The ideal audience for this blog would be men or “bros”. The site seems to be attempting to create a standard that all “bros” should uphold themselves to. There are a few shout outs to women mixed in, but overall it is a “bro” site. The site presents tips and tricks in order to give “bros” that edge that is necessary to become a real man’s man. They appeal to the credibility of being a “bro” themselves to make other “bros” want to be like them.
“Bros” tend to value information that gives confidence in everyday situations, such as bro tip #3868 “10 seconds of courage can lead to many years of happiness. Man up, Bro”. Little tips and tricks such as these fill the site. The audience communicates with the site by contributing to it. The site enables any “bro” to submit a tip for everyone to see.
The web-blog works with its audience to create the perfect “bro”. The goal of the site is for “bros” to post their experiences and expertise in everyday situations so that another “bro” will not have any issues with the same situation. The perfect “bro” will consist of all of the qualities and tips listed on this site. They will also be able to handle themselves in any situation with class and chivalry. They will be a man’s man who is manlier than most men.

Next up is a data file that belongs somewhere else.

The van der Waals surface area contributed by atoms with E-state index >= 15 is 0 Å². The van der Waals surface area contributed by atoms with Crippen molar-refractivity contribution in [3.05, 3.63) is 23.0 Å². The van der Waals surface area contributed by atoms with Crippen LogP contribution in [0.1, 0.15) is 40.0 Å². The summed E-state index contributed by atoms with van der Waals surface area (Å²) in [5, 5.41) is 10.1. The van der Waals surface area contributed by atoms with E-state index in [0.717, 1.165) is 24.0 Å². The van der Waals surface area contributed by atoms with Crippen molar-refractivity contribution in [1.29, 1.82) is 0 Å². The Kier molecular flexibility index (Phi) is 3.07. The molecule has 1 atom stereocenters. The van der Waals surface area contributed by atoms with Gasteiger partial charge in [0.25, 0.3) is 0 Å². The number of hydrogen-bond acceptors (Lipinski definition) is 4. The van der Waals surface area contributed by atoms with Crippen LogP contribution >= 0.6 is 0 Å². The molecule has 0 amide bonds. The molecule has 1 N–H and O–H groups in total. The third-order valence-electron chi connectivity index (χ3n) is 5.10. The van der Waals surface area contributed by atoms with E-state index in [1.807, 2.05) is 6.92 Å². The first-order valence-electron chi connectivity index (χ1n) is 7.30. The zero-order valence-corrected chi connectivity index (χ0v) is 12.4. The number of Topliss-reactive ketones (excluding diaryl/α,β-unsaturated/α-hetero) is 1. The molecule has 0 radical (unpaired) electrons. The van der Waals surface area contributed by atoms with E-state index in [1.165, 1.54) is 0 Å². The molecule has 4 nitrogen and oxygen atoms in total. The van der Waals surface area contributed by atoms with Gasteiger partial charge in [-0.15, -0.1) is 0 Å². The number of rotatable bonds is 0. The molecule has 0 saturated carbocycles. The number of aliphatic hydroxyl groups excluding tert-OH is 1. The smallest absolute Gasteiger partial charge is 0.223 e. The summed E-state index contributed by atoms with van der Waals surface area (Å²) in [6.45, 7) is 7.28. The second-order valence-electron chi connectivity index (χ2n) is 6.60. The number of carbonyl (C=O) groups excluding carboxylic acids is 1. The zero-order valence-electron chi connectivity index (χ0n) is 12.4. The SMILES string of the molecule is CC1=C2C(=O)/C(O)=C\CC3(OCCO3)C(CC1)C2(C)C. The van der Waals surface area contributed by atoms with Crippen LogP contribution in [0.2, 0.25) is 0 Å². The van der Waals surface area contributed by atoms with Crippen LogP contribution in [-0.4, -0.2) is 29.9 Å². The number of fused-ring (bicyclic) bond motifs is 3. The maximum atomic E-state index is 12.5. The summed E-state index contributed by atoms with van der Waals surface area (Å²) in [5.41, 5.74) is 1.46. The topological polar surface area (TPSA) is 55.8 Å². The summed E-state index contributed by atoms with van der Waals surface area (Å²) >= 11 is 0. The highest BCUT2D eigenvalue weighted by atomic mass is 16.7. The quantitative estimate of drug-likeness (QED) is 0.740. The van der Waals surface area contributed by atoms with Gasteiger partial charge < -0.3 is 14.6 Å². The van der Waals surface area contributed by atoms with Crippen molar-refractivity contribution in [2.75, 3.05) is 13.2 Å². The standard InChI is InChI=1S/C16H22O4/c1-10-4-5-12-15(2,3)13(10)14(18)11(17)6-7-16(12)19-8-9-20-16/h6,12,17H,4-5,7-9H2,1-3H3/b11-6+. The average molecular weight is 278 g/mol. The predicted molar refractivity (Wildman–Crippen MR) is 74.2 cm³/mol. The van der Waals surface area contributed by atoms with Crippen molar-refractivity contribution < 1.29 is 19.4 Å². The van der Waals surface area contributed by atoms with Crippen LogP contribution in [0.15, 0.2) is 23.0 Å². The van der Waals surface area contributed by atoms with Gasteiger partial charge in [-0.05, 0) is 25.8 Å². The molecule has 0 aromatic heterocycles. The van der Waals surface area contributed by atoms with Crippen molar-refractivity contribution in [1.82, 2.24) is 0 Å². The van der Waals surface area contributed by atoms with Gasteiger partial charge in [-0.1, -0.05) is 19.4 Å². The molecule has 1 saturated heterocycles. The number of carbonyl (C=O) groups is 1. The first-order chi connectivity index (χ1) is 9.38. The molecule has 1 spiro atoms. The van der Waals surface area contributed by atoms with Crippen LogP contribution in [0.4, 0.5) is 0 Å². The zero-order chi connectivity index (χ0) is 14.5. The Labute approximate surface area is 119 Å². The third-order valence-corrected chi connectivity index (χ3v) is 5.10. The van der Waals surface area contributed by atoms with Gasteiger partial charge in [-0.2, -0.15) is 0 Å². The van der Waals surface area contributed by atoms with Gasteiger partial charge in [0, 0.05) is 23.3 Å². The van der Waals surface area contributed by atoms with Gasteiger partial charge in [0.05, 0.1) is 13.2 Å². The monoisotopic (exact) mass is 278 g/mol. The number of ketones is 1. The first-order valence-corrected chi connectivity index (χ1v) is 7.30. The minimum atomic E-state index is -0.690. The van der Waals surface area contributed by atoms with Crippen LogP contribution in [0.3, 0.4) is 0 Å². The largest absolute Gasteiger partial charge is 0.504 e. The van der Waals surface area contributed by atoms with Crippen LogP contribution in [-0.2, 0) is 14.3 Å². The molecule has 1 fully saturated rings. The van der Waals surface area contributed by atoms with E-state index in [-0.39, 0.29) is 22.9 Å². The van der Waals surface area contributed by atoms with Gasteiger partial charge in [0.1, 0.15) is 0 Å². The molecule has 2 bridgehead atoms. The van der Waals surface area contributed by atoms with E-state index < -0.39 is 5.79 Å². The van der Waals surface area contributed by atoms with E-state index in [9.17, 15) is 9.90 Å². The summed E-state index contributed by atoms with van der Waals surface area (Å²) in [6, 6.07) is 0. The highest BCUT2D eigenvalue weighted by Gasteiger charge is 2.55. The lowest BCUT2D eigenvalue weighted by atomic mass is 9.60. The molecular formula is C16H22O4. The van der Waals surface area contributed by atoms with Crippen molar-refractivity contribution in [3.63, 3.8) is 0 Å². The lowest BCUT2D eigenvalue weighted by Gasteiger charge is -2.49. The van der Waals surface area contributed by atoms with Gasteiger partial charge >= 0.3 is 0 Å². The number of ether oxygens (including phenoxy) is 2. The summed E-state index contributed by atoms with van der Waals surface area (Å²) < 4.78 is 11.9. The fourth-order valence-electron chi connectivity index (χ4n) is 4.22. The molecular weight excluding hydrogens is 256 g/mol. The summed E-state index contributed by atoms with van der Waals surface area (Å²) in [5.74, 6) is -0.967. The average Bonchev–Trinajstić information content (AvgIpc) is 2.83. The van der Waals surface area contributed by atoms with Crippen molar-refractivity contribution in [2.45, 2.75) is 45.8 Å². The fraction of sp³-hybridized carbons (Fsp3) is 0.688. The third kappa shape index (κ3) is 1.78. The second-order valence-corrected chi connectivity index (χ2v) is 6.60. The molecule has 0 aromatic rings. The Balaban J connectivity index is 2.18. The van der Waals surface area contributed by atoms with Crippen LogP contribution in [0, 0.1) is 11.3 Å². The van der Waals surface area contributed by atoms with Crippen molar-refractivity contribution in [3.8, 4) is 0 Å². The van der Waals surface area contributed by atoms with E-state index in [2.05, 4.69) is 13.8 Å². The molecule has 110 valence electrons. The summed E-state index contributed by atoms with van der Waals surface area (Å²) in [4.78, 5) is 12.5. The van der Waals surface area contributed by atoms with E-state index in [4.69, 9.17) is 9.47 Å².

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Literacy

Post  reubenterry on Wed Oct 08, 2014 1:59 pm

1. Gee’s definition of Literacy is the “control of secondary use of language (i.e., uses of language in secondary discourses).” This means that our literacy comes from the use of language outside your primary discourses. Gee is trying to imply that literacy doesn’t include the things that we acquisition without learning. Literacy is a learned trait of language.